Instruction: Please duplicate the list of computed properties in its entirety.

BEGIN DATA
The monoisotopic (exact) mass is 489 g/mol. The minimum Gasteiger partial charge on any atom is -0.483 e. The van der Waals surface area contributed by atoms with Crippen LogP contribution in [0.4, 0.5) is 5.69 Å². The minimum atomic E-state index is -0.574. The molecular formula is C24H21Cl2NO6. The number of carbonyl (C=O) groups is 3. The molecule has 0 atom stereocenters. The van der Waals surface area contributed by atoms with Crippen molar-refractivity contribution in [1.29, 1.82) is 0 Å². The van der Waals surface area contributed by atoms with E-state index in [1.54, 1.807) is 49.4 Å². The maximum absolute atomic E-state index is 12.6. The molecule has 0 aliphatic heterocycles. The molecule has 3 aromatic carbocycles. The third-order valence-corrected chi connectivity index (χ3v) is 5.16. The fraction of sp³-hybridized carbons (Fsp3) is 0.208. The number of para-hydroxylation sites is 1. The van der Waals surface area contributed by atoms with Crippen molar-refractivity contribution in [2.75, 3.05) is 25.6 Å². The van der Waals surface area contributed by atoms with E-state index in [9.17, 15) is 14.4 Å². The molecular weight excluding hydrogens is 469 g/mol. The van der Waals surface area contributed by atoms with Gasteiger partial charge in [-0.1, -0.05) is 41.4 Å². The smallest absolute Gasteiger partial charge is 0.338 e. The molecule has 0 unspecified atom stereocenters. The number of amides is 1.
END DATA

The monoisotopic (exact) mass is 489 g/mol. The minimum Gasteiger partial charge on any atom is -0.483 e. The van der Waals surface area contributed by atoms with Crippen LogP contribution in [0.4, 0.5) is 5.69 Å². The minimum atomic E-state index is -0.574. The molecular formula is C24H21Cl2NO6. The number of carbonyl (C=O) groups is 3. The molecule has 0 atom stereocenters. The van der Waals surface area contributed by atoms with Crippen molar-refractivity contribution in [1.29, 1.82) is 0 Å². The van der Waals surface area contributed by atoms with E-state index in [1.54, 1.807) is 49.4 Å². The maximum absolute atomic E-state index is 12.6. The molecule has 0 aliphatic heterocycles. The molecule has 3 aromatic carbocycles. The third-order valence-corrected chi connectivity index (χ3v) is 5.16. The fraction of sp³-hybridized carbons (Fsp3) is 0.208. The number of para-hydroxylation sites is 1. The van der Waals surface area contributed by atoms with Crippen molar-refractivity contribution in [2.75, 3.05) is 25.6 Å². The van der Waals surface area contributed by atoms with E-state index in [9.17, 15) is 14.4 Å². The molecular weight excluding hydrogens is 469 g/mol. The van der Waals surface area contributed by atoms with Gasteiger partial charge in [-0.1, -0.05) is 41.4 Å². The smallest absolute Gasteiger partial charge is 0.338 e. The molecule has 0 unspecified atom stereocenters. The number of amides is 1.